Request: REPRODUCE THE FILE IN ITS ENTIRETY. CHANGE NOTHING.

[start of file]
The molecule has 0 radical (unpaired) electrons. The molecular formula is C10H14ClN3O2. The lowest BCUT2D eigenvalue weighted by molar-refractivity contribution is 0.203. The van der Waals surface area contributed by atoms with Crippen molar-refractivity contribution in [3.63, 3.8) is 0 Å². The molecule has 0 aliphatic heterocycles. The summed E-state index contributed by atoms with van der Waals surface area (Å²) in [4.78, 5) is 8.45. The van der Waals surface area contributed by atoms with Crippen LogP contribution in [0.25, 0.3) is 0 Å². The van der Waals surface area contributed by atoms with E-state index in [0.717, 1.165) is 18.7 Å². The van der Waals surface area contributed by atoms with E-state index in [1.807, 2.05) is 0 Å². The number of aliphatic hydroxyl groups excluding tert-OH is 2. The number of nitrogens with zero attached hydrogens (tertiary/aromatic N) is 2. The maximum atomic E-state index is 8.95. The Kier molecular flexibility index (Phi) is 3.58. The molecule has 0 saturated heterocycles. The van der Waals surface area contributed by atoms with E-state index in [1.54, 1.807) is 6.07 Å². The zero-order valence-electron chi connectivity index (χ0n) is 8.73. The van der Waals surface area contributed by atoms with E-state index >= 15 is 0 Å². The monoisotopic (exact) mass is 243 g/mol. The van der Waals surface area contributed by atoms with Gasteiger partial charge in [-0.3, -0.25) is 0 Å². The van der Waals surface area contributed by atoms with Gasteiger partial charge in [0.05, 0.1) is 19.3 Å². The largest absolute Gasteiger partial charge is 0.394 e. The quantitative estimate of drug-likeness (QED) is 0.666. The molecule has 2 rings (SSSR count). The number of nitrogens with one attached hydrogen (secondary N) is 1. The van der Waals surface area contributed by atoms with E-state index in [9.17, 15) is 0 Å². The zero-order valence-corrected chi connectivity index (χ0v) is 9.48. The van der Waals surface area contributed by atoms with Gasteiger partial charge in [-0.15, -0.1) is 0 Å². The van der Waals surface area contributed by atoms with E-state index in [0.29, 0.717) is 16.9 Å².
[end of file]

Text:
The molecule has 0 radical (unpaired) electrons. The molecular formula is C10H14ClN3O2. The lowest BCUT2D eigenvalue weighted by molar-refractivity contribution is 0.203. The van der Waals surface area contributed by atoms with Crippen molar-refractivity contribution in [3.63, 3.8) is 0 Å². The molecule has 0 aliphatic heterocycles. The summed E-state index contributed by atoms with van der Waals surface area (Å²) in [4.78, 5) is 8.45. The van der Waals surface area contributed by atoms with Crippen LogP contribution in [0.25, 0.3) is 0 Å². The van der Waals surface area contributed by atoms with E-state index in [0.717, 1.165) is 18.7 Å². The van der Waals surface area contributed by atoms with E-state index in [1.807, 2.05) is 0 Å². The number of aliphatic hydroxyl groups excluding tert-OH is 2. The number of nitrogens with zero attached hydrogens (tertiary/aromatic N) is 2. The maximum atomic E-state index is 8.95. The Kier molecular flexibility index (Phi) is 3.58. The molecule has 0 saturated heterocycles. The van der Waals surface area contributed by atoms with E-state index in [1.54, 1.807) is 6.07 Å². The zero-order valence-electron chi connectivity index (χ0n) is 8.73. The van der Waals surface area contributed by atoms with E-state index >= 15 is 0 Å². The monoisotopic (exact) mass is 243 g/mol. The van der Waals surface area contributed by atoms with Gasteiger partial charge in [-0.3, -0.25) is 0 Å². The van der Waals surface area contributed by atoms with Gasteiger partial charge in [0.05, 0.1) is 19.3 Å². The largest absolute Gasteiger partial charge is 0.394 e. The quantitative estimate of drug-likeness (QED) is 0.666. The molecule has 2 rings (SSSR count). The number of nitrogens with one attached hydrogen (secondary N) is 1. The van der Waals surface area contributed by atoms with E-state index in [9.17, 15) is 0 Å². The zero-order valence-corrected chi connectivity index (χ0v) is 9.48. The van der Waals surface area contributed by atoms with Gasteiger partial charge in [-0.15, -0.1) is 0 Å². The van der Waals surface area contributed by atoms with E-state index in [0.29, 0.717) is 16.9 Å².